Two of the five Asian cardinals hail from India, Filipe Neri Ferrão, the first from the former Portuguese colony of Goa, a predominantly Catholic region in Western India, and Archbishop Anthony Poola, the first Telugu to be appointed a cardinal, who heads the Hyderabad archdiocese in the East coast of India.
The fifth Asian bishop to be elevated to the rank of cardinal is Singapore’s William Goh, again a first for one of Asia’s leading and vibrant city-state with a huge migrant population. He is a native of Singapore and has a commendable record of inter-religious dialogue and pastoral leadership.
The sixth Asian to be elevated to the rank of cardinal is South Korean Archbishop Lazarus You Heung-sik. He was the bishop of Daejeon until 2021 when he was appointed as the Prefect of the Congregation for Clergy. 70-year-old You Heung-sik is the first Korean named to head a department of the Roman Curia.
There is yet another Cardinal-elect on the list with a close Asian connection. He is Salesian Luc Van Looy, who is bishop emeritus of Ghent in Belgium. Van Looy spent 12 years as a missionary in Korea and mastered the Korean language, before being chosen to the congregation’s leadership in Rome. He was sent to Ghent in his native Belgium as a bishop from which he retired in 2019. Van Looy is past 80 and is not eligible to vote in a conclave. Others in the 21-member list of new cardinals are from France, Nigeria, Brazil, USA, Italy, Ghana and Paraguay.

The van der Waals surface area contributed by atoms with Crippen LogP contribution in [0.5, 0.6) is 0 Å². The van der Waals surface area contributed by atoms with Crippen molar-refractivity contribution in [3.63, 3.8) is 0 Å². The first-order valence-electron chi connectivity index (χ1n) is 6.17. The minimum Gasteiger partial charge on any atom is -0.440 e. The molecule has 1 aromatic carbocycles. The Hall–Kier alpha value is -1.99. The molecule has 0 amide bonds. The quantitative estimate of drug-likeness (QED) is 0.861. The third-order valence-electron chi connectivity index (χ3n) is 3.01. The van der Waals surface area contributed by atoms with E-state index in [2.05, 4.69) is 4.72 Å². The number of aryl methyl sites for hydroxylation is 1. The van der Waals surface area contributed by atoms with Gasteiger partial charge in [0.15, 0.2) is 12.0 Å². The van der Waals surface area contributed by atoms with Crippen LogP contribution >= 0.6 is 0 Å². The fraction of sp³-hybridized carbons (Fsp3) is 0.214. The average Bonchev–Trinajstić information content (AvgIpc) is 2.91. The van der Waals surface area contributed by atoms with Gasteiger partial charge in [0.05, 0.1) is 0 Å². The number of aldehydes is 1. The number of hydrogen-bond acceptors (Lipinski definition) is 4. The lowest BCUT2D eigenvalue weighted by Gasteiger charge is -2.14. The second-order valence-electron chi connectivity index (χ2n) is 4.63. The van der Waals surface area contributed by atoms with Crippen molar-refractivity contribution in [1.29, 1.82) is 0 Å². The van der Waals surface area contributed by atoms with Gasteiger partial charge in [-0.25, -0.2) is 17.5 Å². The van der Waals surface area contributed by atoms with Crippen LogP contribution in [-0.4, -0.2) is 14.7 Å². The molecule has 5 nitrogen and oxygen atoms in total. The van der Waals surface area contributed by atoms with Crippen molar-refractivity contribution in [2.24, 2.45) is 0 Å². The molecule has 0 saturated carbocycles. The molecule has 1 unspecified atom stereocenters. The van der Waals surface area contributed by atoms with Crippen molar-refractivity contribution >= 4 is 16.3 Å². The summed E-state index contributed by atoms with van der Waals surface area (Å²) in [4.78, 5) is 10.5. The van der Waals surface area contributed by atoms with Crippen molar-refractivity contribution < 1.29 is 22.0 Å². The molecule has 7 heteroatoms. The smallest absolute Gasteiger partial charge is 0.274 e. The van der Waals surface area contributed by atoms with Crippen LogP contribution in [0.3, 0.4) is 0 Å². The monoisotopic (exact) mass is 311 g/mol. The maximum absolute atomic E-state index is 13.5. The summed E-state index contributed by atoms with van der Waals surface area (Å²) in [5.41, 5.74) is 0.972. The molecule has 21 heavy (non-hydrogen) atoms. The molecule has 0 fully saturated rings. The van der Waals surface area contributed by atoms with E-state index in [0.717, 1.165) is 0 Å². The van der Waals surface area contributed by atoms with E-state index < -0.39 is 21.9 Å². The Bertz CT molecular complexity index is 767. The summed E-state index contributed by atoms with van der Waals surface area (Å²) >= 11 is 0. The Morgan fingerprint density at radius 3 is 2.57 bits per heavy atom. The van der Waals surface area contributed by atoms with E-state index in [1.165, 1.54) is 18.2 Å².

Among the six newly appointed Asian cardinals, all of them are way below the age limit of 80 which makes them eligible to vote in a conclave that will elect a successor to Pope Francis. In the growing decentralization of church leadership, Asian cardinals are going to have a decisive role in choosing the next pope.
The new cardinals will be officially installed in a ceremony known as a consistory in Rome on Aug 27. With the new appointments, Pope Francis has appointed 83 of the 133 cardinal electors, in what may be considered a decisive ‘Francis effect’ which will be reflected in the election of his successor.
The recent appointments by Pope Francis reflect what missiologists like David Bosch have predicted in the 1980s that there is a growing shift in the axis of Christianity from the West to the global South. The new appointments show that the landscape of the Catholic church and its leadership too are changing from the world's traditionally dominant west to the younger and emerging local churches in Africa and Asia.